Sébastien Lifshitz

The magic of making what is invisible visible

Sensitivity, honesty, social commitment, emotional engagement, a great capacity to build an organic and deeply human film story. An unbreakable faith in the documentary as a working tool for social transformation; all these are some of the characteristics that define the films of the recipient of our 2021 honorary prize.

This Parisian director and scriptwriter holds a degree in Art History, teaches film at La Fémis, one of the most prestigious film schools in France, and is an essential voice in the European cinema that best tackles matters linked to sexual diversity. This is why he has always chosen invisible but not hidden people, people who have always been there and to whom Sébastien Lifshitz gives the floor and the spotlight in each of his films.

He filmed his first short, Il faut que je l’aime, in 1996, but it was with his second work, Les corps ouverts, that he really became well-known. It is a story brimming with social confrontation, featuring a migrant from North Africa attempting to survive on the streets of Paris. He participated in the Cannes Festival for the first time with this work and received the Jean Vigo Award, which distinguishes directors for their independent spirit and undeniable stylistic originality.

After directing Les terres froides, a TV film that again focuses on the lead character’s inability to freely experience their sexuality, he filmed his first feature film, Presque rien. In it, loneliness, loss, identity building, conflict and family again form part of this story about first loves. In his next film, Wild Side, filmed in 2003, Sébastien takes a look at people who move beyond convention and he immerses himself in a world of marginalised, unprotected human beings, managing to show the beauty of their desolation, while also lending them a profound dignity. This film competed in our first Zinegoak Festival and won the festival’s award for Best Feature Film, along with other international acknowledgements, such as the director’s first Teddy Award at the Berlinale and the Grand Jury Prize at the Gijón International Film Festival.

In 2011, he again participated in Zinegoak, this time with Plein sud, a road movie concerned with the formative years that ends in Tolosa and that Sébastien himself came to Bilbao to present. From this film on, Sébastien started focussing on documentaries and managed to create his own, recognisable language for tackling the invisible stories of his characters and turning them into wonderful, emotional, revindicating works.

Les invisibles (2012) is an ode to freedom and an acknowledgement of the struggle, the resilience and the maturity of people who dedicated their lives to bringing dignity to sexual diversity. He won the César Award for Best Documentary for this work.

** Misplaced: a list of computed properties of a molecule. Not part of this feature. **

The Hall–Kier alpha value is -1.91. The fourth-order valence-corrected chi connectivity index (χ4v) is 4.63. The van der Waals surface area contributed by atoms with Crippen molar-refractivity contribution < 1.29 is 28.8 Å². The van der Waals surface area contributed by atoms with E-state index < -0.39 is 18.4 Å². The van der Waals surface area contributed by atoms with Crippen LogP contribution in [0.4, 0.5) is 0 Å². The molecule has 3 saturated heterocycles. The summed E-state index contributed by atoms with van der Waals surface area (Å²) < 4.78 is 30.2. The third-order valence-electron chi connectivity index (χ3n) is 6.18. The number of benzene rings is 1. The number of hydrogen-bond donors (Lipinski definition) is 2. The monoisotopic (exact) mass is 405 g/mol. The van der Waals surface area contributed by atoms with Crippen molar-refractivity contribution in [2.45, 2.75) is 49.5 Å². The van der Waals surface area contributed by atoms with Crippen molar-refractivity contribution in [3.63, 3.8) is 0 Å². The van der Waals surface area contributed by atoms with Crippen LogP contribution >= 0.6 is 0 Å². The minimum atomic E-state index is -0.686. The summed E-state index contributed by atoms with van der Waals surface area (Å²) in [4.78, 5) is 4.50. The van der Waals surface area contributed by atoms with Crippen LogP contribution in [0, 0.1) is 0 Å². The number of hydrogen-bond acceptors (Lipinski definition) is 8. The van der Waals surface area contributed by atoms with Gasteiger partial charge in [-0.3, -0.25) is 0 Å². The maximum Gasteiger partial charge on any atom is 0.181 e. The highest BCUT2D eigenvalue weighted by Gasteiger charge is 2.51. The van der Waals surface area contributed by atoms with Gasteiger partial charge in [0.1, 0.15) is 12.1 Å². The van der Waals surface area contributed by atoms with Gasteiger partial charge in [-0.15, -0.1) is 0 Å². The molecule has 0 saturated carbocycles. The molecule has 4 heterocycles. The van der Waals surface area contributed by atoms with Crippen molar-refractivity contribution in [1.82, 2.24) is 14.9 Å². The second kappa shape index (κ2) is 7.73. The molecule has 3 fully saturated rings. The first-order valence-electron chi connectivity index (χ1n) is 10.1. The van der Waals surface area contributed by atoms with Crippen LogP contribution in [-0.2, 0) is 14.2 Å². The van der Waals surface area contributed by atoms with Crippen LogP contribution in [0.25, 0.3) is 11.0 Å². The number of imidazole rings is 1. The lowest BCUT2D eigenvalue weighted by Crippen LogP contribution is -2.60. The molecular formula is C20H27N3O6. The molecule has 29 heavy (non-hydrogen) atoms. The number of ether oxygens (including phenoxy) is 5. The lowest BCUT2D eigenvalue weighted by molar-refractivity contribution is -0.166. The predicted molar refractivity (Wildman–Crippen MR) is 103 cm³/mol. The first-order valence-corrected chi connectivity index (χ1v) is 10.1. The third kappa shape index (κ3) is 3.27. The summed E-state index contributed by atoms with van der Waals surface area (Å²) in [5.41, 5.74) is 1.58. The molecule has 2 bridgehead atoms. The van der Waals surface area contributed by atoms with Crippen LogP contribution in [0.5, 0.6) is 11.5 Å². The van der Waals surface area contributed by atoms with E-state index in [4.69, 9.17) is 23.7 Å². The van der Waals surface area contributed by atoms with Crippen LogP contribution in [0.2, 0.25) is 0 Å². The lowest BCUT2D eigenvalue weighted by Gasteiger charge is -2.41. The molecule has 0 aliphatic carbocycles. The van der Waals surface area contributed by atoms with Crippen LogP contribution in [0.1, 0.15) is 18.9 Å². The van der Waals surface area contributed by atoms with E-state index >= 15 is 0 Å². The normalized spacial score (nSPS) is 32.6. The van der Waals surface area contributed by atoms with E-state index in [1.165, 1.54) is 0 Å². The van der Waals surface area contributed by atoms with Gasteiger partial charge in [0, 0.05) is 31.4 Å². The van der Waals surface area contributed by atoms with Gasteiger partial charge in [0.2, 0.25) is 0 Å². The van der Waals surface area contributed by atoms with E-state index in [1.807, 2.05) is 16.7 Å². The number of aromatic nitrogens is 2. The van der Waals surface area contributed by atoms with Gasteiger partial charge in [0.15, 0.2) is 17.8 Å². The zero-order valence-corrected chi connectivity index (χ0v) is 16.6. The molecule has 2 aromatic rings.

In Bambi (2013), Sébastien movingly revives the memory of the Algerian transexual artist Marie-Pierre Pruvot and participates in Zinegoak once more, again being awarded, this time with the jury’s Lesbianism and Gender Award 2014.

The feminist activist Thérèse Clerc is the star of the documentary Les Vies de Thérèse (2015), a fascinating, hypnotic work that tackles another of the major taboos of our societies: death. It is the dignity that Thérèse brings to the process of her death, and the respect and admiration with which Sébastien watches and films, that manages to create an emotional discourse about the plenitude of life right up to its final moments. The emotion penetrated the screen and struck a chord with the audience at our opening gala in the Teatro Arriaga, getting one of the longest ovations to date.

Adolescentes (2019) is a generational portrait filmed over five years during which Sébastien accompanies the inseparable Emma and Anaïs. An odyssey of five years of profound change and first experiences through which he manages to convey to us the innocence, joy and complexity of this effervescent stage of life.

Sébastien’s latest work is Petite Fille. It is once more a delicate, ethereal work showing the tensions caused by our society’s inability to understand and assume the diversity of our identities. Sasha and her family are the stars of this journey through the experience of trans infancy, with imagery that is sure to stay in our hearts and minds for a long time to come.

Zinegoak has followed, supported and spread this prolific creator’s career with interest and attention, and we are proud that many of his works have been in the festival’s official section over the years. On all of these occasions, we have been captivated by his delicate, emotive perspective when addressing, in a deeply human and moving way, the stories of people who have decided to be firm about how they live and feel, in spite of that meaning their being rejected by society or their families. People who have believed in themselves and in their personal freedom and who, with their courage and integrity, have been essential to evolving the perception of the diversity and richness of sexuality, identity and gender.

His transversal view of fundamental questions regarding human essence, starting out from LGBTI+ realities, is what has always held us in his thrall. His works transform and enrich us and, after every viewing, help us move forwards as a better society. For all of these reasons, we want to thank him for his artistic work and acknowledge his social commitment with our most important award.